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Durham University

Department of Geography

Staff Profile

Publication details for Dr Elizabeth Johnson

Johnson, Elizabeth Biomimetic Geopolitics: The Earth, Inside Out. Techniques & Culture Supplements. 2020;73:13832.

Author(s) from Durham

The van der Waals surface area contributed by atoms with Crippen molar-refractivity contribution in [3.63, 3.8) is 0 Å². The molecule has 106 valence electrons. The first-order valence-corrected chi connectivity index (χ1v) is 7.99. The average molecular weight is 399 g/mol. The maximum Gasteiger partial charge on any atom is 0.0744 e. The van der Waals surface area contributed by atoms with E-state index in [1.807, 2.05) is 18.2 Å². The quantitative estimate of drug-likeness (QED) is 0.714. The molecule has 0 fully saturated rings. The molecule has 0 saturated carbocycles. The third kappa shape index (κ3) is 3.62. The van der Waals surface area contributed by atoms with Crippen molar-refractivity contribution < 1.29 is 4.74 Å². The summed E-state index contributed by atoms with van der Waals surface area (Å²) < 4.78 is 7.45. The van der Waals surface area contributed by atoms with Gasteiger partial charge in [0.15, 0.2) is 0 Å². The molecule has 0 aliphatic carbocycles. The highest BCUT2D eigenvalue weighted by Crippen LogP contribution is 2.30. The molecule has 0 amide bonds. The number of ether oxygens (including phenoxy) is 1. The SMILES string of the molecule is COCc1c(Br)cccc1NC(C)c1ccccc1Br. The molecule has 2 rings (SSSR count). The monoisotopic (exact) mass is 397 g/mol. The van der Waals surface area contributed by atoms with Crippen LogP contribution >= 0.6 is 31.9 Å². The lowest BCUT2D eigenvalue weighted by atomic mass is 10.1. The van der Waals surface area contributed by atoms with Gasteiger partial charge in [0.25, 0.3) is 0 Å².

This paper analyzes how biomimetic innovations reveal a recursive knot between biological knowledge production, technological innovation, and wider material environments and histories. It focuses on the so-called RoboLobster project and the role of biomimetic technology within US military strategy. I consider how military biomimetics orients certain perspectives on nonhuman biologies, reframing them not only as active elements in political strategy, but also recoding their life activities through the language of operability. This, I suggest reconceptualizes bioscience and its labors as productive assets through a lens of bio-operability and eco-securitization. Through a language of operability, analyses of life are made synonymous with capacities to adapt to environmental conditions. In the process, not only have the epistemic cultures of bioscience and technological innovation become recursively entwined, they are enfolded within a view of the earth prefigured as a battlefield and its inhabitants viewed as active agents of transformative potential on it. These transformative potentials are not driven by accumulation, but by a logic of the operational dominance over space and environmental conditions.